Knowledge about plant growth stages is important for management decisions and to predict how well a plant may cope with stress such as low temperature. The following figures are illustrations of growth stages that fall-planted cereal cover crops will go through before their termination.

Soil temperature, rainfall and growing degree days determine how quickly plants reach certain growth stages. We give the approximate time of when these growth stages occur in Nebraska depending on cover crop planting and the developmental stages they correspond to on the Zadoks (pronounced ZAH-duks) and Feekes (FEEks) scales.

The Feekes scale is the more common scale in the U.S. It has 11 stages, beginning with emergence (1) and ending with ripening (11). The Zadoks scale divides growth into 10 stages, each stage with 10 sub-stages. The Zadoks scale starts with dry seed (00) and ends with ripening (90).


Small grain seed germinates in a few days to several weeks, depending on soil temperature and moisture. Where cover crops are drilled, the germination stage is hidden from view, but it can be seen in broadcast planted cover crops. Sufficient rainfall is critical for the seedlings to survive to and beyond that stage, especially when seeds were broadcast.

The drawing is made at three times the size of the seed (the coleoptile measured about 0.5 inches).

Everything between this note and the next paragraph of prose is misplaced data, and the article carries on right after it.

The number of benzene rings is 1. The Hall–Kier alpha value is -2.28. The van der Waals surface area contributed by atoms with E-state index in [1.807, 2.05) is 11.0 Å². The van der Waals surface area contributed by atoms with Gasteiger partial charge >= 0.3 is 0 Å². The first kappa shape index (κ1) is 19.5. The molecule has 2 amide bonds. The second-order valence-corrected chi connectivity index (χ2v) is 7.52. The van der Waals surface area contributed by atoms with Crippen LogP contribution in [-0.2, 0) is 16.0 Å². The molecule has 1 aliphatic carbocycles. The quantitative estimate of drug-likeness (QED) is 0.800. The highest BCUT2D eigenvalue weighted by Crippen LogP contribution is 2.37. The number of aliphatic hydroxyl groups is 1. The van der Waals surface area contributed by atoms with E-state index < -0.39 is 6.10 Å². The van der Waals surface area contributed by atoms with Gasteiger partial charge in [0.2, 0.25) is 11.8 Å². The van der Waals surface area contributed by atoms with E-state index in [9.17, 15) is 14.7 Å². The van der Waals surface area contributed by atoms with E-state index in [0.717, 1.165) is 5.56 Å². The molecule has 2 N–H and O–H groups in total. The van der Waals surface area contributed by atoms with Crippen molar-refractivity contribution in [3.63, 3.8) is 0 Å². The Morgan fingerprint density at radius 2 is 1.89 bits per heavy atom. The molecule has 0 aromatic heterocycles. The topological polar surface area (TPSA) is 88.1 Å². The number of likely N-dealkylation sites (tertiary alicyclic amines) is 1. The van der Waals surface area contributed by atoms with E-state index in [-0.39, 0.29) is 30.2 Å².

This growth stage corresponds to Zadoks 7.

Seedling growth

Late-planted cover crops — for example, those drilled after corn harvest in November — may only reach this stage before the onset of hard freezes. Winter cereals are vulnerable to winter freeze at this stage.

This plant measured about three inches. It has visible leaf veins and roots that are longer and more branched than what is shown here.

This growth stage corresponds to Zadoks 11 and Fekes 1.


Rye was broadcast seeded in mid-September into a corn field at Mead, Nebraska.

This drawing was made in early spring, just before the plant resumed growth. It has many tillers and the prostrate growth typical for many small grains during this stage. When small grains reach this growth stage before the onset of winter (as this plant did), they can survive the winter better. They may also produce more biomass than late-planted cover crops due to the large number of tillers formed in the fall.

In our experience, cover crops planted later than October often do not start to produce tillers until the spring and then produce few tillers and little biomass before the stems begin to elongate and boot. Growers may want to use a higher seeding rate when planting late to ensure sufficient cover crop biomass in the spring.

Stem Extension

Rye seed was broadcast in mid-September into soybean stands at Mead, Nebraska and reached this stage in late April. The plant was about 12 inches tall and had 20 tillers in varying sizes.

For simplicity, only the main stem and one tiller are shown. Most of the root system was hidden under the soil surface.

Cover crops should be terminated by the end of the stem extension stage, but before the heading stage, to avoid seed production.